Government is currently acting on its commitment to provide drought relief to the most afflicted communities in the nation.
Making her contribution in Parliament on the recently tabled Appropriation Bill for 2023/24 financial year, Popular Democratic Movement (PDM) parliamentarian Elma Dienda said there is glaring inequality in the distribution of drought relief funds.
Dienda expressed worry that there is no fair distribution of resources as people living with disabilities and senior citizens only receive N$1 400 and are not automatically eligible for drought relief.
Finance and Public Enterprises minister Iipumbu Shiimi in his mid-term budget statement noted that government made available N$643 million to supplement the drought relief provisions under the Office of the Prime Minister (OPM). This amount is intended to cover both food distribution as well as support to affected farmers.
“Going forward, the OPM has started piloting an alternative drought relief delivery mechanism through utilising vouchers so as to minimise the associated administrative costs, consequently creating an opportunity to make more food available to vulnerable people,” said Shiimi at the time.
Dienda on the other hand said the drought relief distribution raises serious questions about social justice and the need for a more inclusive aid distribution approach.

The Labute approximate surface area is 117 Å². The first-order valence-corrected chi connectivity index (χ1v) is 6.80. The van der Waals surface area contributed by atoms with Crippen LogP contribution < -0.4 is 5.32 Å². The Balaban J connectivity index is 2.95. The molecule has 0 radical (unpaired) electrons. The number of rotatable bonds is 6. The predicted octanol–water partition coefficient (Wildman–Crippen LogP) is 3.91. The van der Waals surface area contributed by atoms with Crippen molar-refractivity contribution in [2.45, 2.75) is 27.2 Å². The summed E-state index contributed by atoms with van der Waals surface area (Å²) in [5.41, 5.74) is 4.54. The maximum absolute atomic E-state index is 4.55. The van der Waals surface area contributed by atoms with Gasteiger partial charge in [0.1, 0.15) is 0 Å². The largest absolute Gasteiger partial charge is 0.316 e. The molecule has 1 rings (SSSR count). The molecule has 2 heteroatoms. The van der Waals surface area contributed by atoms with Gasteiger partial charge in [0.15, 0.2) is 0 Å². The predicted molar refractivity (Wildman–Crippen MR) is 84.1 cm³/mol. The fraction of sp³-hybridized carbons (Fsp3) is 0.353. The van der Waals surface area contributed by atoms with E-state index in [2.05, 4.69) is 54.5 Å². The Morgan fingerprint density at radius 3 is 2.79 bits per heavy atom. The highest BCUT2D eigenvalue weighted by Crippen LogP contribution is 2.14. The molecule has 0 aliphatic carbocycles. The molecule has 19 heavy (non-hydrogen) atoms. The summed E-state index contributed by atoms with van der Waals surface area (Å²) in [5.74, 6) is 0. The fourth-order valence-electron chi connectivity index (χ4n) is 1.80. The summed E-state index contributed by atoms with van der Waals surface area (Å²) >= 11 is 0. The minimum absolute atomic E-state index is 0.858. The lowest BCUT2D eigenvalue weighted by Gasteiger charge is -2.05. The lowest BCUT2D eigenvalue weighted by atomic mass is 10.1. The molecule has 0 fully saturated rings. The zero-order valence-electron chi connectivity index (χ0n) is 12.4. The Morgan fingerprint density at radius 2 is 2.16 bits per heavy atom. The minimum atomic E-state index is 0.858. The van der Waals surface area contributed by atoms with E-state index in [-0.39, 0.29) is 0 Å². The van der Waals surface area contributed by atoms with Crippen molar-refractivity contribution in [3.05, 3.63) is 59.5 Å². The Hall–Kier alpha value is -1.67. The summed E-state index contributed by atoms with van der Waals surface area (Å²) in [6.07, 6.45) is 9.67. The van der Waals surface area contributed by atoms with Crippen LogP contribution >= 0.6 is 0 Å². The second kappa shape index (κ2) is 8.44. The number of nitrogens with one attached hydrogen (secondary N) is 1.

“Can the government not automatically include these vulnerable groups in drought relief aid? This re-evaluation is crucial for a balanced and fair resource distribution, reflecting a compassionate and just approach to social welfare,” the PDM lawmaker argued.
Bailouts not a remedy
Shiimi noted an additional N$602.8 million was allocated for other statutory obligations through calls on government guaranteed loans in favour of the Meat Corporation of Namibia (Meatco) and the Seaflower Whitefish Corporation.
The minister reiterated his annoyance with public enterprises, stressing that continuously bailing out these State-owned enterprises eliminates valuable resources needed for critical social investments, such as education, healthcare, housing, agriculture and social protection.
Emphasising the situation at some public enterprises warrants urgent and bold actions to ensure the sustainability, Shiimi said: “The fiscal risks from the operations of public enterprises have increased significantly through both requests for budgetary allocations as well as settlement of government guaranteed loans”.
Also taking issue with public enterprises was another PDM lawmaker, Diederik Vries, who said bailing out public enterprises may encourage them to become reckless and take on too much risk knowing that they will be saved if they fail. Therefore, he said it is important to encourage public enterprises to realign themselves to prevent continuous government bailouts.
“It is high time that we collectively hold public enterprises accountable in ensuring that they deliver on their mandates while at the same time ensuring they are profitable and self-sustainable,” said Vries.
He further recommended that government implements management performance and control systems to prevent irregular conduct and mismanagement to foster a culture of decision-making and financial accountability at public enterprises.
“Also ensure the appointment of capable, qualified, experienced and honest board members at public enterprises to guarantee effective governance. Develop and strengthen strategies at public enterprises to ensure that commercial public enterprises make profits to sustain themselves,” Vries proposed.